Rebus Sic Stantibus: Notification of Consular Rights After Medellin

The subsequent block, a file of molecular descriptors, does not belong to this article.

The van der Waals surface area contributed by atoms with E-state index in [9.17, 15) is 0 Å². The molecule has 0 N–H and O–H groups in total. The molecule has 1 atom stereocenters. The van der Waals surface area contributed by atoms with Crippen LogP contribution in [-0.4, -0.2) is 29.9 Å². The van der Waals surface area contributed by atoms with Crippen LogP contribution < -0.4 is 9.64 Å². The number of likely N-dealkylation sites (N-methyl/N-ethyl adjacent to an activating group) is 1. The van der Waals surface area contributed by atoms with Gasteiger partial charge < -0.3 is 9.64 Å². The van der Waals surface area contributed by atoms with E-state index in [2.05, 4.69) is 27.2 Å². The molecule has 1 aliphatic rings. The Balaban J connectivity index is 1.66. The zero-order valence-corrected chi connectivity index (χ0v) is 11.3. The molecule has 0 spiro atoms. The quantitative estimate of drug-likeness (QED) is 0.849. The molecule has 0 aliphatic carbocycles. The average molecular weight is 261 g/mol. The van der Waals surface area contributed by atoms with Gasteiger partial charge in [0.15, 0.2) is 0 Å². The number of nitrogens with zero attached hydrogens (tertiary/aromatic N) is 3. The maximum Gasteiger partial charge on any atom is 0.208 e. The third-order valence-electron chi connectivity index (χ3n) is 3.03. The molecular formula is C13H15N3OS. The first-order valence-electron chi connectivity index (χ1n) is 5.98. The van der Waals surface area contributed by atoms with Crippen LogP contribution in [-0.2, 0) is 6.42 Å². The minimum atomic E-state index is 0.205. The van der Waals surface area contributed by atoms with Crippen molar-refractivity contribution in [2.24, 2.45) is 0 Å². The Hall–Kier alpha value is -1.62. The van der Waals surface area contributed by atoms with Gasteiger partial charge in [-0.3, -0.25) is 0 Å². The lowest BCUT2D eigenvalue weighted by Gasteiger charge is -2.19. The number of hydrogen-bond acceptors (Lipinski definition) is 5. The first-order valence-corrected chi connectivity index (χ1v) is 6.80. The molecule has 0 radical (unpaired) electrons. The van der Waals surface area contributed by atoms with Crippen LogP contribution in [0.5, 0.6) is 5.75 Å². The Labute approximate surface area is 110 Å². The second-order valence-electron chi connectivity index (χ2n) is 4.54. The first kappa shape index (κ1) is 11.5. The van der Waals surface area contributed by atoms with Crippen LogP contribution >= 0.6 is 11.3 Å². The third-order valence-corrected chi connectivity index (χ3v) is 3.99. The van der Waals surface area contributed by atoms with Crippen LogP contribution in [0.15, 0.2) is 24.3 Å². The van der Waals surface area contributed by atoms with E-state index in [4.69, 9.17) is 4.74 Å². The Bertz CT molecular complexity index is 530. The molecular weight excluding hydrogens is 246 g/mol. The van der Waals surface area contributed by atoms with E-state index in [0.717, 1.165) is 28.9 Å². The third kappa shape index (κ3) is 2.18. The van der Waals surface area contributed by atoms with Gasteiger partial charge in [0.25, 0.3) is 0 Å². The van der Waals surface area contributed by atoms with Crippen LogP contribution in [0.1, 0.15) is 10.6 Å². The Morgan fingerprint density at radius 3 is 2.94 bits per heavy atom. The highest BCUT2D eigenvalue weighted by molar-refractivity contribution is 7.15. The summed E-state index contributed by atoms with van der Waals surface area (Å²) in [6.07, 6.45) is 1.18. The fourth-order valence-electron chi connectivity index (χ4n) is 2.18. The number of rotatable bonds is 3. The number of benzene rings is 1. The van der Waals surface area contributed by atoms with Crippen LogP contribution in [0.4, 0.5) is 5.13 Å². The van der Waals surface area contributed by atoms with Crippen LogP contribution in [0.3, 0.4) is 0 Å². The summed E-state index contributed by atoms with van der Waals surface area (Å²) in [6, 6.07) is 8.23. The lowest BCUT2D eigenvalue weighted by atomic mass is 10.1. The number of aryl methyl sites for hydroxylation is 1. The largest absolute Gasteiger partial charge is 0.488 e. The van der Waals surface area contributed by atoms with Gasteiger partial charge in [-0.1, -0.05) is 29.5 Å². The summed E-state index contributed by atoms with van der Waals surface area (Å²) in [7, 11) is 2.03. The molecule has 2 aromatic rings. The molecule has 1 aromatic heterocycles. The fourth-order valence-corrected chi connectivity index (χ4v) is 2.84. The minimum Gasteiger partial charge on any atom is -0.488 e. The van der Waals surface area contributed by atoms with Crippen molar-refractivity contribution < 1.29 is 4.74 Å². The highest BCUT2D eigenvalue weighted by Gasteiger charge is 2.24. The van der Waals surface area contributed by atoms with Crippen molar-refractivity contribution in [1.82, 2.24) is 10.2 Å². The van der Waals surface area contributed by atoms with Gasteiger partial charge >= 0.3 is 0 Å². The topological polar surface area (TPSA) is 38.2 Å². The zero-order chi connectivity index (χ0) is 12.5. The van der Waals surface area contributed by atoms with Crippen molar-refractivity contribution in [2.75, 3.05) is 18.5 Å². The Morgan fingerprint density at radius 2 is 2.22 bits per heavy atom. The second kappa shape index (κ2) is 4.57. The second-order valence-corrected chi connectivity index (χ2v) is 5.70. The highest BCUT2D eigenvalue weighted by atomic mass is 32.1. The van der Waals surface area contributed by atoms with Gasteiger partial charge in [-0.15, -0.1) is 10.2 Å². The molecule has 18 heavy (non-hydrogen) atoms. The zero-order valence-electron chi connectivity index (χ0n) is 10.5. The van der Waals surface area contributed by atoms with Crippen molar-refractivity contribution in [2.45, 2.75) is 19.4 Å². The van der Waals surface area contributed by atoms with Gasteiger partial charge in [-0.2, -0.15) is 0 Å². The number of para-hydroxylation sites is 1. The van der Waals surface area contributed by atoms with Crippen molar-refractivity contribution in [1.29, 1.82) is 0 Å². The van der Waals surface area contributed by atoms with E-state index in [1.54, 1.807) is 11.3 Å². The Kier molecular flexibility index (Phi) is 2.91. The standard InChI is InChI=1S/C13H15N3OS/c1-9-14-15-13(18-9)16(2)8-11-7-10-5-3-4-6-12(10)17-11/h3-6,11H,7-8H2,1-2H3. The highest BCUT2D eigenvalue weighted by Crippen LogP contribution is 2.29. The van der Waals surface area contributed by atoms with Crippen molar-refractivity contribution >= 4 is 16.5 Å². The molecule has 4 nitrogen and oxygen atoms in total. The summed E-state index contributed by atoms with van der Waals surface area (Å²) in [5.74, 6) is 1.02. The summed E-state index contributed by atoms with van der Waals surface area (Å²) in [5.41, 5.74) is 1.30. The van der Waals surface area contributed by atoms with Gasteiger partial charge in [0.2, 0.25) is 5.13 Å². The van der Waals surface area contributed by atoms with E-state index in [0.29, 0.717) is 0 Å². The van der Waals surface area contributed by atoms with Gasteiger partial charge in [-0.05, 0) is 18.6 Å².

This Comment examines, through principles of public international law and U.S. jurisprudence, the relationship between U.S. courts and the ICJ to determine if the former are indeed bound by the latter’s decisions, proprio motu, or if instead some Executive action is required to make the decisions binding on the judiciary. Part of this examination will entail a discussion of the potential for dialogue between the ICJ and U.S. courts to “pierce the veil of sovereignty” that traditionally conceals the inner workings of sovereign states from the scrutiny of international tribunals. Based on this assessment, the Comment then addresses how U.S. courts may approach the requirements of Avena and LaGrand in light of the Supreme Court’s refusal to specifically address the effect of those decisions in lower courts.